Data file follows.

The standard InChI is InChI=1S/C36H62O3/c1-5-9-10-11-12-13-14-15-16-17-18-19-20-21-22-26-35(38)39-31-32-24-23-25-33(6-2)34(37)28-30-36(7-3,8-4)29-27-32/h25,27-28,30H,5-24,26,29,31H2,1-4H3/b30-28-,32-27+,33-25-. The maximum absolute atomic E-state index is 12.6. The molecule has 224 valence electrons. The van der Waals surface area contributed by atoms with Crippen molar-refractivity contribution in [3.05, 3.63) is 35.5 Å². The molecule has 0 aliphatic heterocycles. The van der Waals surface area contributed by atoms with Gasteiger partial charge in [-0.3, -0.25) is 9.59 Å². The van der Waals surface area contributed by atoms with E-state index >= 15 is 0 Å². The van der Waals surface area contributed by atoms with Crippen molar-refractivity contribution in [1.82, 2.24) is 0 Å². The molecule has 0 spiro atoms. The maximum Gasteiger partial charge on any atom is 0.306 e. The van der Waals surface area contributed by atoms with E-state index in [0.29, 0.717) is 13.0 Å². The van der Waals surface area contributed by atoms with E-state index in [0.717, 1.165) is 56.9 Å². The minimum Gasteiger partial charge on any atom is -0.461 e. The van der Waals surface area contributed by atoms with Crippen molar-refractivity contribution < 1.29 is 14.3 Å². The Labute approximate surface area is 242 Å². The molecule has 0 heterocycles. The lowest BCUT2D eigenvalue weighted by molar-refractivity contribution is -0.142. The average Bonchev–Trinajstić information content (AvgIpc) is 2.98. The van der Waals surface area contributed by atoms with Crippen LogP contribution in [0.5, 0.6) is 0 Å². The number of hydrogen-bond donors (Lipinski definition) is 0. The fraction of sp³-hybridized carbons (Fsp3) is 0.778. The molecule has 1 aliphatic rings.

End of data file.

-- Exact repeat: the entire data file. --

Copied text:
The standard InChI is InChI=1S/C36H62O3/c1-5-9-10-11-12-13-14-15-16-17-18-19-20-21-22-26-35(38)39-31-32-24-23-25-33(6-2)34(37)28-30-36(7-3,8-4)29-27-32/h25,27-28,30H,5-24,26,29,31H2,1-4H3/b30-28-,32-27+,33-25-. The maximum absolute atomic E-state index is 12.6. The molecule has 224 valence electrons. The van der Waals surface area contributed by atoms with Crippen molar-refractivity contribution in [3.05, 3.63) is 35.5 Å². The molecule has 0 aliphatic heterocycles. The van der Waals surface area contributed by atoms with Gasteiger partial charge in [-0.3, -0.25) is 9.59 Å². The van der Waals surface area contributed by atoms with E-state index >= 15 is 0 Å². The van der Waals surface area contributed by atoms with Crippen molar-refractivity contribution in [1.82, 2.24) is 0 Å². The molecule has 0 spiro atoms. The maximum Gasteiger partial charge on any atom is 0.306 e. The van der Waals surface area contributed by atoms with E-state index in [0.29, 0.717) is 13.0 Å². The van der Waals surface area contributed by atoms with E-state index in [0.717, 1.165) is 56.9 Å². The minimum Gasteiger partial charge on any atom is -0.461 e. The van der Waals surface area contributed by atoms with Crippen molar-refractivity contribution < 1.29 is 14.3 Å². The Labute approximate surface area is 242 Å². The molecule has 0 heterocycles. The lowest BCUT2D eigenvalue weighted by molar-refractivity contribution is -0.142. The average Bonchev–Trinajstić information content (AvgIpc) is 2.98. The van der Waals surface area contributed by atoms with Crippen LogP contribution in [0.5, 0.6) is 0 Å². The number of hydrogen-bond donors (Lipinski definition) is 0. The fraction of sp³-hybridized carbons (Fsp3) is 0.778. The molecule has 1 aliphatic rings.